by DW McKinney
If we’re lucky, at some point in our writing lives we’ll receive a genuine compliment about our writing. Maybe this person—either a friend, family member, or even a stranger—will mention that our words changed their life or helped them find closure on a persistent issue. Maybe we’ll make them laugh. Either way, the compliments feel great.
As writers, we ruminate on these words. We become superhuman. Our fingers scribble in our journals and fly across keyboards with incredible speeds to match our surging inspiration and confidence. Our words matter. We’re changing the world! We’re going to be a New York Times bestseller!
And then the moment we receive a rejection e-mail or a mild criticism from a person not brave enough to use their real name, that confidence boost is summarily banished as if it never existed. We forget who we are. We believe the criticisms and the rejections denote the truth of our capabilities.
Of course, this isn’t true. But how then do we let the complimentary nature of writing outshine the criticisms? How do we maintain a confidence that, even for the most accomplished of us, can still be so fragile?
In Bird by Bird: Some Instructions on Writing and Life, Anne Lamott talks about…well, writing. How to write; establishing a routine; finding your voice; developing plot—all the important parts that provide structure and help us navigate those “shitty first drafts.” But we can’t reach this point if we don’t ignore the voices, what Lamott calls, “the banshees and drunken monkeys” that keep us from hearing our own writing voice. They keep us laden with so much anxiety, depression, and self-loathing that we struggle to begin our projects.
In one chapter, “Publication,” Lamott says:
“Even though so much of my writing time is stressful and disheartening, I carry a secret sense of accomplishment around with me, like a radium pack implanted near my heart that now leaches a quiet sense of relief through my system. But you pay through the nose for this.”
This chapter drops so many serious gems that I don’t have enough hands to pick them all up and give them to you, but the gist of it is this: we can’t wait for other people to tell us how good we are; we can’t depend on that.
At the start of the Infernal Groundhog Day that is 2020, I began writing my memoir with the aid of a writing coach, Kate Juniper. I was excited but a bit nervous. I had scrapped a memoir draft the year before—and had several dead manuscripts that were derivatives of that one. All of them stalled because I did not trust my voice, and I didn’t think my writing was compelling. I was also worried that readers would misunderstand what I wrote and take offense.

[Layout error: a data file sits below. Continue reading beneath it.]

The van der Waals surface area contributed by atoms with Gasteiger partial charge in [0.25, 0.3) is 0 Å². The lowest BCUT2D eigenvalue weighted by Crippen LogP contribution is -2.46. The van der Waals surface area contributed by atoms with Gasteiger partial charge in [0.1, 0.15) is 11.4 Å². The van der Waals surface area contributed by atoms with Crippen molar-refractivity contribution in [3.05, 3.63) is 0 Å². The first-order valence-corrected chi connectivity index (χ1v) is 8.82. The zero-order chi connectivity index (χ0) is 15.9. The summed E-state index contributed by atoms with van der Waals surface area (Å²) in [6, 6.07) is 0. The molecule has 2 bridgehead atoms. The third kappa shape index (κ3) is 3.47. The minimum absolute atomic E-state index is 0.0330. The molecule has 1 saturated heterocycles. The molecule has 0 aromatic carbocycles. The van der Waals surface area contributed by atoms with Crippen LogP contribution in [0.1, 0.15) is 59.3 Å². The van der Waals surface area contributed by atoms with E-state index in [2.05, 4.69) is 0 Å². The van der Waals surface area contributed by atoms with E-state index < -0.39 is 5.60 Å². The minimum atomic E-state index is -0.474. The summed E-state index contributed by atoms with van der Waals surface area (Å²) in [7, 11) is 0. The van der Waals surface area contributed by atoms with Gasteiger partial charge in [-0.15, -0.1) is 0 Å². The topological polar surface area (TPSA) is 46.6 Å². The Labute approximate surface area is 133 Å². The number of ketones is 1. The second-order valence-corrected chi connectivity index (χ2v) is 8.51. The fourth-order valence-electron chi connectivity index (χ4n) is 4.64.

These were all things I told Kate. She responded, “My suggestion to you is to write affirmations each morning before you start writing.”
I wasn’t crazy about the idea. For one, it sounded like punishment. When I was growing up, my father would make my sister and me “write sentences” when we misbehaved. The last time we did this, my sister and I spent an entire Saturday writing 3,000 sentences. I cannot pick up a pen without recalling these days. But like Lamott mentioned, I had my own persistent banshees that I needed to silence. So, every morning, I made myself sit at my desk, and for 10 minutes, I journaled a different affirmation:
People love to read my stories!
The themes will appear; I do not have to craft them.
Life is ambiguous, therefore my writing will be ambiguous.
My family is supportive of and excited by my book project.
The magic is happening and building layer by layer.
What I am writing is not what I’m publishing.
It was strange to write these over and over. Little by little I unlearned the punishment nature of these sentences and embraced the affirmations. The more often I wrote affirmations, the more they became part of my routine and the easier it became to write what I wanted to say without fear of judgment or criticism. Soon, it became normal in habit and in thought. It was normal to believe that my story mattered, that my perspective was valuable, that the narrative would shape itself, that my non-creative writing background didn’t matter, that I was great. And my writing reflected these ideas. The story flowed. My creativity and form shined, and my voice resounded on the page—like it’s supposed to.
At some point, I stopped writing the affirmations daily. It got to be that I didn’t need them. I just sat down at my computer and began writing away, my voice freer and the worry gone. That’s not to say I don’t need the affirmations and I am far from being bulletproof against criticisms. (At the time of this writing, I am currently dealing with hate mail regarding a previous publication.) But it’s become second nature to recite them and to hear them as truth—because they are.
In a conversation between Lamott and a pastor in Bird by Bird, Lamott discusses her struggle with receiving the acknowledgement that she deserves.
“The world can’t give that serenity,” he said. “The world can’t give us peace. We can only find it in our hearts.”
“I hate that,” I said.
“I know. But the good news is that by the same token, the word can’t take it away.”
We have to believe this in our hearts and know that no one can take that truth away from us—no matter how good our words sound on Tuesday, or how controversial they might read the next.
DW McKinney is a writer based in Las Vegas. Her work is featured in Bitch Media, Linden Avenue Literary Journal, Stoneboat Literary Journal, TAYO Literary Magazine, and others. Her essays have appeared in HelloGiggles and Elite Daily, and she currently serves as creative nonfiction editor at The Tishman Review. She holds an MA in Anthropology from Texas State University and a bachelor in Biology from Dominican University of California. She has essays forthcoming in Narratively and Road Grays. Learn more about her at www.dwmckinney.com or follow her on Twitter @thedwmckinney.